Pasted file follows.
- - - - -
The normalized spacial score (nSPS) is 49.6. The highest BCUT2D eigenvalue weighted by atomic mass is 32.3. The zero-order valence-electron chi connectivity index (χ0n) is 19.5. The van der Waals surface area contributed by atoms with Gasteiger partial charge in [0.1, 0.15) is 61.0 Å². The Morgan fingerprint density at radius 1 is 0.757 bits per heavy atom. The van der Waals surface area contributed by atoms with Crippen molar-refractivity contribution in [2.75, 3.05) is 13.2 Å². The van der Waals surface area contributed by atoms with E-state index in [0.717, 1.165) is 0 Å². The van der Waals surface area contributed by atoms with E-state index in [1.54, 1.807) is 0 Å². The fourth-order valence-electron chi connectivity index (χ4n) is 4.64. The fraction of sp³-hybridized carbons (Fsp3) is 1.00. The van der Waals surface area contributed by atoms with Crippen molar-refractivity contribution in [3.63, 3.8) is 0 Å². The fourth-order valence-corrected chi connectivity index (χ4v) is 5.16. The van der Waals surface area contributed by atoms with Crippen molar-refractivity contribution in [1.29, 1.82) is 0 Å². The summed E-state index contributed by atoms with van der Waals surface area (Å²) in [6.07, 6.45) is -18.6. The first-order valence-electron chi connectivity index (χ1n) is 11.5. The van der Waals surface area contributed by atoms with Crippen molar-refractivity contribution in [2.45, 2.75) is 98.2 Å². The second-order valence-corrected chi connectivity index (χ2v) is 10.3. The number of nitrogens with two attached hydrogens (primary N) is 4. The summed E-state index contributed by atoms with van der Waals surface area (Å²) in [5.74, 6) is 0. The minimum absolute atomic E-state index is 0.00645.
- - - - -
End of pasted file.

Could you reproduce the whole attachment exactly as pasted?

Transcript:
The normalized spacial score (nSPS) is 49.6. The highest BCUT2D eigenvalue weighted by atomic mass is 32.3. The zero-order valence-electron chi connectivity index (χ0n) is 19.5. The van der Waals surface area contributed by atoms with Gasteiger partial charge in [0.1, 0.15) is 61.0 Å². The Morgan fingerprint density at radius 1 is 0.757 bits per heavy atom. The van der Waals surface area contributed by atoms with Crippen molar-refractivity contribution in [2.75, 3.05) is 13.2 Å². The van der Waals surface area contributed by atoms with E-state index in [0.717, 1.165) is 0 Å². The van der Waals surface area contributed by atoms with E-state index in [1.54, 1.807) is 0 Å². The fourth-order valence-electron chi connectivity index (χ4n) is 4.64. The fraction of sp³-hybridized carbons (Fsp3) is 1.00. The van der Waals surface area contributed by atoms with Crippen molar-refractivity contribution in [3.63, 3.8) is 0 Å². The fourth-order valence-corrected chi connectivity index (χ4v) is 5.16. The van der Waals surface area contributed by atoms with Crippen molar-refractivity contribution in [1.29, 1.82) is 0 Å². The summed E-state index contributed by atoms with van der Waals surface area (Å²) in [6.07, 6.45) is -18.6. The first-order valence-electron chi connectivity index (χ1n) is 11.5. The van der Waals surface area contributed by atoms with Crippen molar-refractivity contribution in [2.45, 2.75) is 98.2 Å². The second-order valence-corrected chi connectivity index (χ2v) is 10.3. The number of nitrogens with two attached hydrogens (primary N) is 4. The summed E-state index contributed by atoms with van der Waals surface area (Å²) in [5.74, 6) is 0. The minimum absolute atomic E-state index is 0.00645.